The world stage

5/16/2020
We all have similar questions about the coronavirus pandemic. When will it end? How do we recover? Is it safe to visit friends and extended family? Most of us look to medical experts and our elected officials for guidance. Historically, as a superpower, the US has taken a lead in times of global crisis. Former NATO ambassador Nicholas Burns says this is not currently the case. Female leaders are being praised for the way they are leading their nations in these uncertain times, so does gender...

Duration:00:27:06

Extra credit

5/9/2020
Adam Carter was awarded a prestigious Fulbright scholarship to teach English to teenagers in Beijing. When the coronavirus outbreak hit, his school there was shut down. Carter is still teaching his students remotely, but he also came up with an idea for a side project: trying to broker deals of Chinese-made personal protective equipment - things like masks and gloves - to American hospitals in need. It's been far more complicated than he imagined. A group of Harvard university graduate...

Duration:00:27:29

Life goes on

5/2/2020
Government officials and health experts are starting to imagine what life will look like when we venture out again. Former US Homeland Security official Juliette Kayyem says that we may emerge into an altered world of nose swabs at airports, face shields for fans at sporting events, airline flights specifically for low or high-risk passengers, and temperature screenings at restaurants. Also, New York City shop-workers continue going to work risking infection, as they lack proper protective...

Duration:00:27:26

Coronavirus conundrums

4/25/2020
Strict physical distancing measures in response to the novel coronavirus have disrupted economies and lives in massive ways. But as shutdown measures stretch from weeks into months, many communities across the globe are now wrestling with when and how to relax those policies. Experts around the world warn that there’s no simple transition for countries looking to ease restrictions, and reopen their economies. Also, an epidemiologist shares his thoughts on President Trump’s phased plan to...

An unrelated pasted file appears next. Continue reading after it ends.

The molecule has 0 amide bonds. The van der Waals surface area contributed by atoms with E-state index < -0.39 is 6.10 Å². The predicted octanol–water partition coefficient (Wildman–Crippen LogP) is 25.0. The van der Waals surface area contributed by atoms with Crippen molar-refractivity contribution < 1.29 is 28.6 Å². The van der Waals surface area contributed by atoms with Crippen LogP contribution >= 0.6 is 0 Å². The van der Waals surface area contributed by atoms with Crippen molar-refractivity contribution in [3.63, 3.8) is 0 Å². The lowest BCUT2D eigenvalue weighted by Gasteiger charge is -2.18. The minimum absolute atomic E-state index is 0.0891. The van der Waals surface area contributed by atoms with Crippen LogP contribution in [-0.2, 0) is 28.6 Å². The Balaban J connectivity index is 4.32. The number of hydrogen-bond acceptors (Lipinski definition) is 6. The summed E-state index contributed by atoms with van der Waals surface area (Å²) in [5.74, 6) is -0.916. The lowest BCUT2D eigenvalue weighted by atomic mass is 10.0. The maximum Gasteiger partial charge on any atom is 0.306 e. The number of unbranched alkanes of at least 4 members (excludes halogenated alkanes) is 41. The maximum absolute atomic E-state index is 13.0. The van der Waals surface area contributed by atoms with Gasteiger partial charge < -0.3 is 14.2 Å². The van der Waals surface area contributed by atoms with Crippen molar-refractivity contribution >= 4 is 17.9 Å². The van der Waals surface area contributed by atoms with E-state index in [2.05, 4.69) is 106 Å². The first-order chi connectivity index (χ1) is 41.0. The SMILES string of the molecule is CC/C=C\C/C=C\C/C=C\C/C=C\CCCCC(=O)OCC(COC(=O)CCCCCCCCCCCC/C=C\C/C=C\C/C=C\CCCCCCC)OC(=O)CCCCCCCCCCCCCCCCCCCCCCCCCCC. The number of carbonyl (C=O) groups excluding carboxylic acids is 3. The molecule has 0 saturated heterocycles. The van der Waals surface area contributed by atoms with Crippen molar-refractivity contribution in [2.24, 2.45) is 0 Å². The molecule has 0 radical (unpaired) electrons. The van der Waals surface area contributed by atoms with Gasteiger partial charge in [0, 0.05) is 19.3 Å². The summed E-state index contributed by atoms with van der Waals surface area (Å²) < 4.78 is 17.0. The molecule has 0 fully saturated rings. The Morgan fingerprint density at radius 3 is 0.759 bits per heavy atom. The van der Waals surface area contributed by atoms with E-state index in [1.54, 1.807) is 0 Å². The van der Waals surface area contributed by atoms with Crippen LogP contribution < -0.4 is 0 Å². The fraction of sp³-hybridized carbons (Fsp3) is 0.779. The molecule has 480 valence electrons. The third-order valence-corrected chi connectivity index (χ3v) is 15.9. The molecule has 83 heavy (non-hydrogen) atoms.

Duration:00:27:33

Keeping faith

4/18/2020
The coronavirus has fundamentally changed how we live our lives, but perhaps most heartbreakingly, how we deal with death. Around the world, centuries-old burial rituals have been abandoned. Even something as simple as a hug for a grieving friend is now essentially out of bounds. We look at how communities and individuals are adapting. Also, writer and lawyer Wajahat Ali talks about faith in times of turmoil; many religious leaders are turning to video conferencing as an alternative to...

Duration:00:27:04

Coronavirus coping

4/11/2020
In the midst of the coronavirus pandemic, medical equipment is in short supply, and health workers in countries around the globe have had to ration care. Now, doctors and nurses in New York are treating patients in overcapacity intensive care units with dwindling supplies of equipment. The issue of how to ration scarce medical resources is forcing healthcare workers to make impossible decisions. But is there a best way to make those decisions? This is the subject of a recent article in The...

Duration:00:26:56

In this together

4/4/2020
The US military is increasingly assisting the US government's domestic response to the coronavirus pandemic. So far, the military is setting up field hospitals in Seattle, New York, and Boston and has put additional units on prepare-to-deploy orders. US Secretary of Defence, Mark Esper, has issued a stop-movement order to the US military, halting travel and movement abroad in an effort to limit the spread of the coronavirus. Former Secretary of Defence and CIA Director Leon Panetta tells...

Duration:00:27:10